4 TOWER | FALL 2022 Chip Paillex ’89 always remembers a three-line notice in a weekly newspaper near his New Jersey home. “It said, ‘If you ever have extra produce, grow a row for the hungry and bring it down to the food pantry,’” Paillex recalls. It was 2002 and he had started a 30-foot-by-30-foot garden as a project with his then 4-year-old daughter. Paillex soon dropped off a load of fresh vegetables at the Flemington Area Food Pantry. What happened next changed his life. “A woman ran out after me,” Paillex recalls. “Her face is etched in my mind. She was almost panicked. She said, ‘Sir, promise me you’ll come back again. I’m on a special diet for health reasons and I need fresh fruits and vegetables and they don’t have them here at the food pantry. Will you please promise to come back again?’ I said ‘yes’ and that’s really what kicked it off.” As president and founder of America’s Grow-a-Row, Paillex has more than made good on his promise. The Pittstown, N.J.-based organization, now in its 20th year, has grown from a small garden project to a nonprofit farming program that annually puts 2.5 million pounds of fresh fruits and vegetables into the hands of people without access to healthy food. Funding comes from corporations, individual donors and foundations. Since its founding, the organization has donated more than 15 million pounds of produce. “This isn’t just about getting food to people,” Paillex says of Grow-a-Row’s mission. “It’s about getting healthy food to people. It’s a big deal.” Produce is grown on four farms totaling more than 420 acres owned by America’s Grow-a-Row, as well as on partner farms. Additional food comes from ‘gleaning,’ or gathering food that might otherwise go to waste from supermarkets, orchards or other farms. The produce is distributed primarily in New Jersey, eastern Pennsylvania and New York City to food pantries, food banks, soup kitchens, Free Farm Markets where the produce is available at no cost to patrons, and more. One of the outlets, the Mid-Atlantic Regional Cooperative, sends produce to 23 food banks in 11 states throughout the northeast. Distributing free fresh fruits and vegetables answers a critical need for people who live in places considered food deserts – low-income areas with low access to healthy, affordable foods. In the organization’s 2021 annual report, Gabriel Wang-Herrera from the America’s Grow-a-Row-Frankford Free Farm Market, says, “Our community is beyond appreciative of all the fresh produce that has been delivered to our area, which is considered both a food swamp and food desert. Not only does the food provide healthier choices for our people but it helps them redirect their discretionary funds to other necessities of life as well.” Educational programming also is part of Grow-a-Row’s mission. Programs such as Grow-a-Row Kids Farm Days and workshops for BY VICKI MAYK PHOTOS BY CHRIS SPONAGLE Alumnus Chip Paillex ’89 Fights Food Insecurity with America’s Grow-a-Row FEATURE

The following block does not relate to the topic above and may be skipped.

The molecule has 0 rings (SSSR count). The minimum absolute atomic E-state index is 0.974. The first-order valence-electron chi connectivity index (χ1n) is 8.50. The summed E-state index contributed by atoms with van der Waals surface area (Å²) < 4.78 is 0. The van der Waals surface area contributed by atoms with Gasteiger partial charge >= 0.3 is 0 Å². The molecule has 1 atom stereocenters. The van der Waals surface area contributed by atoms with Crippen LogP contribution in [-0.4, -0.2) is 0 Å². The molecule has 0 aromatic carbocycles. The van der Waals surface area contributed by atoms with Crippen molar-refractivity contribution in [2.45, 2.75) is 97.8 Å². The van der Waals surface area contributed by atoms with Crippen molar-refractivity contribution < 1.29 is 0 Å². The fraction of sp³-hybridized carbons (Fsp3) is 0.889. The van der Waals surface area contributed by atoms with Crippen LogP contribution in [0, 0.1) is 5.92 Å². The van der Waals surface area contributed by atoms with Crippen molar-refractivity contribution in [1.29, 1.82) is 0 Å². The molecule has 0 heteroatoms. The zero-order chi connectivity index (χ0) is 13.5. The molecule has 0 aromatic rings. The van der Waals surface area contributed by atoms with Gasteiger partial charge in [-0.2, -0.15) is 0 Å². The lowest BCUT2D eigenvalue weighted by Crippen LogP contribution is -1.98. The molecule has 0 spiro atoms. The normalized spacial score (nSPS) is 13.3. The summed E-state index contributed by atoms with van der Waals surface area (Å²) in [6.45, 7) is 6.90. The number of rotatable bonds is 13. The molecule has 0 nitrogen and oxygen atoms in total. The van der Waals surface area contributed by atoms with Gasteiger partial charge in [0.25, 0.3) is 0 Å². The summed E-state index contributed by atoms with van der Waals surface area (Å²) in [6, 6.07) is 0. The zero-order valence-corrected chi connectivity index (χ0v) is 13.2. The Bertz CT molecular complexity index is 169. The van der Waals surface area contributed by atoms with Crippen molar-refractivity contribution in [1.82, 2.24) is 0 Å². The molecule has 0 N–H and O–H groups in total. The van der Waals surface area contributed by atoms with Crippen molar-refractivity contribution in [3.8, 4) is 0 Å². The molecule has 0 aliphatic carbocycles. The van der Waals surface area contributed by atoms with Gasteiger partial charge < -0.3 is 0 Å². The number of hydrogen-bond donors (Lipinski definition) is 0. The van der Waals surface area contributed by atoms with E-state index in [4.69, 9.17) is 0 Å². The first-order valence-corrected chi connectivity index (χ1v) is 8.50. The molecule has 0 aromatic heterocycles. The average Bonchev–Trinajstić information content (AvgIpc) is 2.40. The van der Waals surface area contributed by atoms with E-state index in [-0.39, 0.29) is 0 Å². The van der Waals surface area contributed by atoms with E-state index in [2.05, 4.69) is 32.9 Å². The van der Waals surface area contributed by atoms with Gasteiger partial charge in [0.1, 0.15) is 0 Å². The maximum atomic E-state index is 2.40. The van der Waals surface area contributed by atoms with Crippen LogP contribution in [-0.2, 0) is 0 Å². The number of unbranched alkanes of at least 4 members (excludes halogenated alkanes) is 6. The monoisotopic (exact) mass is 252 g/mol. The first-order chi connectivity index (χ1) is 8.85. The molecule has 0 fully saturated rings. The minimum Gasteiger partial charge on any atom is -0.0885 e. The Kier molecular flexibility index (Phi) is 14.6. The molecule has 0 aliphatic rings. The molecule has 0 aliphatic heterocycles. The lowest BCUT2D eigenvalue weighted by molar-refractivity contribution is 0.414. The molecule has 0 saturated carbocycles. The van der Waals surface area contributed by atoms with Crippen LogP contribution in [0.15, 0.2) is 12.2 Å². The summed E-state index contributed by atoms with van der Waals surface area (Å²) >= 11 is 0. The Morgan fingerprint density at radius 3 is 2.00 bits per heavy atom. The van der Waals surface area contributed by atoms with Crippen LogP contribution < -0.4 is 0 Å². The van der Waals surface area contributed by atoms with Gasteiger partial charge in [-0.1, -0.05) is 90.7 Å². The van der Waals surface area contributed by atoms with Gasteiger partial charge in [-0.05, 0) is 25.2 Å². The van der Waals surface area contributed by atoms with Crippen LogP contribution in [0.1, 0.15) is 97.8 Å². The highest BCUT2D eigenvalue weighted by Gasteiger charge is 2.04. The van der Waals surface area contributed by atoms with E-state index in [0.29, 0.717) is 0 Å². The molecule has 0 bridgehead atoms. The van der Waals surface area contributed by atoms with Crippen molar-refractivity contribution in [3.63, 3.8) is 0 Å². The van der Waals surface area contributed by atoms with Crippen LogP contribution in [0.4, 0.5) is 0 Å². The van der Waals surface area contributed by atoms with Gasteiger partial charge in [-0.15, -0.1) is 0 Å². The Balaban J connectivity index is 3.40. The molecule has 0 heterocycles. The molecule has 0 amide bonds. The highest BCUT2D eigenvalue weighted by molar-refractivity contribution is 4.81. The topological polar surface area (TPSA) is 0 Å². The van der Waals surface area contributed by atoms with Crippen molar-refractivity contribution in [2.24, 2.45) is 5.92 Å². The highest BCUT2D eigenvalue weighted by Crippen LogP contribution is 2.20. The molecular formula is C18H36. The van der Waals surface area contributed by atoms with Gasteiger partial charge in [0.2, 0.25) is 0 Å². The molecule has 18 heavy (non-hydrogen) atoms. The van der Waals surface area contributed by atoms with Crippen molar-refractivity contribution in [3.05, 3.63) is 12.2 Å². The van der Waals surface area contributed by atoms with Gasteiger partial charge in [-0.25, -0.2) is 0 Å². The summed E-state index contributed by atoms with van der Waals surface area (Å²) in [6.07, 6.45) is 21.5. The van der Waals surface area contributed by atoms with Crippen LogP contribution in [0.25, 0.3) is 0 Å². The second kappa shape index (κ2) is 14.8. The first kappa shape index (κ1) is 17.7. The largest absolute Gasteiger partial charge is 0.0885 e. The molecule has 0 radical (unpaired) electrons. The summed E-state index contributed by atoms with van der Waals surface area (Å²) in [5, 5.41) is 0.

FALL2022 | TOWER 5 schools, scout troops and other youth organizations, teach children about food insecurity, nutrition, agriculture and culinary skills. During the pandemic, virtual programs replaced some in-person events. GROWING A NONPROFIT Paillex studied business at Kutztown University, and the lessons learned as a marketing major have contributed to his success. Drawing on what he learned about the “Four Ps of marketing” as an undergraduate, he talks about the four Ps of building his nonprofit: his passion for gardening, his purpose – helping those faced with food insecurity – backed by a plan to accomplish his goals and the right people to help him achieve them. Applying that idea has allowed a man with no agricultural experience to head an organization centered on farming. “I’m very fortunate that I have very talented people on four corners of the organization,” Paillex says. His work has earned him national and regional recognition. In 2014, he was named a CNN Hero and a Ford Go Further Everyday Hero. He also was a Farm Credit 100 Fresh Perspectives honoree and was recognized as a New Jersey Hero in 2011 at the inaugural swearing-in ceremony for former New Jersey Governor Chris Christie. Paillex was never in it for the honors: It’s clear that feeding the food insecure is his passion. Clad in a T-shirt and baseball cap in his office on a spring morning, it’s hard to imagine him in the corporate world where he had a successful 17-year career in sales and trade marketing with Unilever Foods. A job relocation brought him to Hunterdon County, N.J., in 2001, the year before he planted his first garden and began donating food. By the time Unilever closed its office there in 2008, Paillex had enlisted volunteers and increased annual food donations to 600,000 pounds. He remembers that he and his wife, Susan, prayed for guidance. He decided that he would leave Unilever. “God had a calling for me to do this, so I walked away from the corporate world,” Paillex says. He established America’s Grow-a-Row as a 501(c)(3) nonprofit organization that year but was years away from being able to call it his job. He began working for PNC Bank in its mortgage division. “I was working 40 hours a week for the bank and 30 to 40 hours a week for Grow-a-Row, just trying to build it up,” Paillex says. In 2011, he remembers wondering how long he could maintain the grueling hours. Then he learned that the bank was closing his division. With his characteristic positive outlook, Paillex called it “an answer to a prayer.” If that was true, what happened next might be called an appearance by a guardian angel. An anonymous philanthropist who had long been interested in America’s Grow-a-Row’s work offered to fund the fledgling nonprofit for the next three years. The donation allowed Paillex to work full time for his organization and to hire staff. “The transition year was 2012,” Paillex recalls. “That allowed us to get a really good, solid foundation for the program. And from there, things just continued to grow.” Chip Paillex ’89 with John Knoble ’88